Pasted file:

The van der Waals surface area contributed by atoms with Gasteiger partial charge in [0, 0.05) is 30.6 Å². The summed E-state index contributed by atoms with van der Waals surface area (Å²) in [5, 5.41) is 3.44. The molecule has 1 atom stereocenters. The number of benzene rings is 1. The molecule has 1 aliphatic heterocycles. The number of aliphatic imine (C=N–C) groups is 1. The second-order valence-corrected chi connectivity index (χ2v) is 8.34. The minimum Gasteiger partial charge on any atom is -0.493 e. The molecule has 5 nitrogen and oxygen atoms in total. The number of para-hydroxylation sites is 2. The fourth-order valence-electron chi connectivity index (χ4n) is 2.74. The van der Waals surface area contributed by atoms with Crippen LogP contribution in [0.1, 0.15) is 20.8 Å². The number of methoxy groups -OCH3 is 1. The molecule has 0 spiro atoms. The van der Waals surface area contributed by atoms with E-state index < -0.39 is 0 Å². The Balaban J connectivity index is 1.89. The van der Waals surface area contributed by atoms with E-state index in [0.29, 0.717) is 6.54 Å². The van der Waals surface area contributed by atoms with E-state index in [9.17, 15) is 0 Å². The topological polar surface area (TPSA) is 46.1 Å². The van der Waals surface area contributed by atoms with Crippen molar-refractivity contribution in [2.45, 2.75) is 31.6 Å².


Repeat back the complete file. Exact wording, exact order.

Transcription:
The van der Waals surface area contributed by atoms with Gasteiger partial charge in [0, 0.05) is 30.6 Å². The summed E-state index contributed by atoms with van der Waals surface area (Å²) in [5, 5.41) is 3.44. The molecule has 1 atom stereocenters. The number of benzene rings is 1. The molecule has 1 aliphatic heterocycles. The number of aliphatic imine (C=N–C) groups is 1. The second-order valence-corrected chi connectivity index (χ2v) is 8.34. The minimum Gasteiger partial charge on any atom is -0.493 e. The molecule has 5 nitrogen and oxygen atoms in total. The number of para-hydroxylation sites is 2. The fourth-order valence-electron chi connectivity index (χ4n) is 2.74. The van der Waals surface area contributed by atoms with Crippen LogP contribution in [0.1, 0.15) is 20.8 Å². The number of methoxy groups -OCH3 is 1. The molecule has 0 spiro atoms. The van der Waals surface area contributed by atoms with E-state index < -0.39 is 0 Å². The Balaban J connectivity index is 1.89. The van der Waals surface area contributed by atoms with E-state index in [0.29, 0.717) is 6.54 Å². The van der Waals surface area contributed by atoms with E-state index in [9.17, 15) is 0 Å². The topological polar surface area (TPSA) is 46.1 Å². The van der Waals surface area contributed by atoms with Crippen molar-refractivity contribution in [2.45, 2.75) is 31.6 Å².